'Poetry Reloaded: revision as practice and art'

Paul HETHERINGTON, Paul MUNDEN

Research output: A Conference proceeding or a Chapter in BookConference contribution

Abstract

When preparing previously published work for a new collection, poets are faced with a basic yet complicated choice: to leave things as they are or give them a makeover – small or large. As writers such as Wordsworth and Auden have famously demonstrated, there is often a temptation to tidy up, to avoid some newly-perceived awkwardness or repetition, and to clarify. It is relatively easy to find flaws, slight banalities or longeurs even in poems of real merit, but the risks of addressing these once poems have established their place in the world – sometimes with a loyal readership – are considerable. If making more radical ‘corrections’ in search of new power or purpose, then the stakes are raised even higher. The essential enigma or mystery of the original poem may begin to dissolve. How then do we recognise when the time for redrafting has passed? Are poets best advised to honour the integrity of previous work, rather than attempt to ‘improve’ it? Is a better plan to write a wholly new poem and let the other be? Two poets here reflect on the various merits of other poets’ ‘selective redrafting’.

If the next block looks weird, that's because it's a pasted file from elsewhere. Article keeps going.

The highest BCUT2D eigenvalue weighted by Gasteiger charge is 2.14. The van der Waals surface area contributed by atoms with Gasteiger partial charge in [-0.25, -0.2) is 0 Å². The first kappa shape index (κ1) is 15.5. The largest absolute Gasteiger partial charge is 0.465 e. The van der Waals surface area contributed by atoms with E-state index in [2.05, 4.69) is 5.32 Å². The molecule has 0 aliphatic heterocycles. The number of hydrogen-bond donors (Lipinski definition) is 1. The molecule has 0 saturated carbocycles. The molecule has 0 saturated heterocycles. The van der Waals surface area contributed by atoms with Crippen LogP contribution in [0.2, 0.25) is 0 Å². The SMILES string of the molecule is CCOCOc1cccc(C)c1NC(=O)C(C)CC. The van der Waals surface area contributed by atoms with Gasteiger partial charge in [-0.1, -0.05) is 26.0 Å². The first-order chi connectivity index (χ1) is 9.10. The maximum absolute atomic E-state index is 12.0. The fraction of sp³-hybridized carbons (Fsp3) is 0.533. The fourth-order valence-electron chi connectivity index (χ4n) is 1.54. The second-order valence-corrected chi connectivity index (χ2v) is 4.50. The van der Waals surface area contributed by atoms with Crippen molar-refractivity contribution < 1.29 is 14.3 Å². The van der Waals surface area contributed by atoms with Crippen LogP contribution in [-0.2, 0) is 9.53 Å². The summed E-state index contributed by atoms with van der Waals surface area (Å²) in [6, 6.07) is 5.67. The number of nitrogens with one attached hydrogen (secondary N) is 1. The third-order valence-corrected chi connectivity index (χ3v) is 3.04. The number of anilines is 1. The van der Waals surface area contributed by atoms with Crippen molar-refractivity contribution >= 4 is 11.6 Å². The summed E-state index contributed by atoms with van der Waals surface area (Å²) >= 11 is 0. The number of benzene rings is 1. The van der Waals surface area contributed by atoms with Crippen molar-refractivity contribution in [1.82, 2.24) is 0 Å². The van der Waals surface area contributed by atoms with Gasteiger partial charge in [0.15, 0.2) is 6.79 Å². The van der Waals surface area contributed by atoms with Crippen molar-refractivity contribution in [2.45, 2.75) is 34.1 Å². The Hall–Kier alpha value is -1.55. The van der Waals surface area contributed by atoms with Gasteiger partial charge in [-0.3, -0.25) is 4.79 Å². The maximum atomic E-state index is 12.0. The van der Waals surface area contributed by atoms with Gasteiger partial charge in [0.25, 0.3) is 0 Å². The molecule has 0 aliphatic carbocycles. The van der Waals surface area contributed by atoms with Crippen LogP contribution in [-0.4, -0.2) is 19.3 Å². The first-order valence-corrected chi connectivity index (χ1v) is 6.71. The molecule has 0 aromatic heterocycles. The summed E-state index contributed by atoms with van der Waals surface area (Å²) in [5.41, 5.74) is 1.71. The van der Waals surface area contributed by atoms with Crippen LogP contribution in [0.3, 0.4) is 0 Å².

Original languageEnglish
Title of host publicationWriting the Ghost Train: Rewriting, Remaking, Rediscovering Papers- The refereed proceedings of the 20th Conference of the Australasian Association of Writing Programs
EditorsEugen Bacon, Dominique Hecq, Amelia Walker
Place of PublicationAustralia
PublisherThe Australiasian Association of Writing Programs (AAWP)
Pages1-12
Number of pages12
ISBN (Print)9780980757392
Publication statusPublished - 2015
Event20th annual Conference, Writing the Ghost Train | Rewriting, Remaking, Rediscovering? - Melbourne, Melbourne, Australia
Duration: 29 Nov 20151 Dec 2015

Conference

Conference20th annual Conference, Writing the Ghost Train | Rewriting, Remaking, Rediscovering?
CountryAustralia
CityMelbourne
Period29/11/151/12/15

Fingerprint

Art
Poem
Poet
Poetry
Merit
Enigma
Readership
Banality
William Wordsworth
Temptation
Integrity
Mystery
Stakes
Writer
Makeover

Cite this

HETHERINGTON, P., & MUNDEN, P. (2015). 'Poetry Reloaded: revision as practice and art'. In E. Bacon, D. Hecq, & A. Walker (Eds.), Writing the Ghost Train: Rewriting, Remaking, Rediscovering Papers- The refereed proceedings of the 20th Conference of the Australasian Association of Writing Programs (pp. 1-12). Australia: The Australiasian Association of Writing Programs (AAWP).
HETHERINGTON, Paul ; MUNDEN, Paul. / 'Poetry Reloaded: revision as practice and art'. Writing the Ghost Train: Rewriting, Remaking, Rediscovering Papers- The refereed proceedings of the 20th Conference of the Australasian Association of Writing Programs. editor / Eugen Bacon ; Dominique Hecq ; Amelia Walker. Australia : The Australiasian Association of Writing Programs (AAWP), 2015. pp. 1-12